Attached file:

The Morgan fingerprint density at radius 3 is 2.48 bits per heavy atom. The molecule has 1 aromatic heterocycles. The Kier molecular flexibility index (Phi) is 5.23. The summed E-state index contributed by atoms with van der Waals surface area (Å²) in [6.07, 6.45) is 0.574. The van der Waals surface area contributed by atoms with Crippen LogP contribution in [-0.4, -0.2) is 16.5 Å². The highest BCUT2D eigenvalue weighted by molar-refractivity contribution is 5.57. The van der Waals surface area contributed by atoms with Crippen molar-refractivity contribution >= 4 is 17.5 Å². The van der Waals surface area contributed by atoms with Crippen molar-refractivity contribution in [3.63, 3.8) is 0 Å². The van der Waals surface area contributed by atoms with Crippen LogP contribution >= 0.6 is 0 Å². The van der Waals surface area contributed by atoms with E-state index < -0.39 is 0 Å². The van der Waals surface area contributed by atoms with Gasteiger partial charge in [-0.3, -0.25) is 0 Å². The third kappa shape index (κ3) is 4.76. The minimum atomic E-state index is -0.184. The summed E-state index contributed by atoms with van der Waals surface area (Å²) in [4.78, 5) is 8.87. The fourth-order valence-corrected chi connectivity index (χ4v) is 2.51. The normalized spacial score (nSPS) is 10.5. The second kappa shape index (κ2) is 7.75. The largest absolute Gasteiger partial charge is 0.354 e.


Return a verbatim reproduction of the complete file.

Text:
The Morgan fingerprint density at radius 3 is 2.48 bits per heavy atom. The molecule has 1 aromatic heterocycles. The Kier molecular flexibility index (Phi) is 5.23. The summed E-state index contributed by atoms with van der Waals surface area (Å²) in [6.07, 6.45) is 0.574. The van der Waals surface area contributed by atoms with Crippen LogP contribution in [-0.4, -0.2) is 16.5 Å². The highest BCUT2D eigenvalue weighted by molar-refractivity contribution is 5.57. The van der Waals surface area contributed by atoms with Crippen molar-refractivity contribution >= 4 is 17.5 Å². The van der Waals surface area contributed by atoms with Crippen molar-refractivity contribution in [3.63, 3.8) is 0 Å². The van der Waals surface area contributed by atoms with Crippen LogP contribution >= 0.6 is 0 Å². The van der Waals surface area contributed by atoms with E-state index < -0.39 is 0 Å². The van der Waals surface area contributed by atoms with Gasteiger partial charge in [-0.3, -0.25) is 0 Å². The third kappa shape index (κ3) is 4.76. The minimum atomic E-state index is -0.184. The summed E-state index contributed by atoms with van der Waals surface area (Å²) in [4.78, 5) is 8.87. The fourth-order valence-corrected chi connectivity index (χ4v) is 2.51. The normalized spacial score (nSPS) is 10.5. The second kappa shape index (κ2) is 7.75. The largest absolute Gasteiger partial charge is 0.354 e.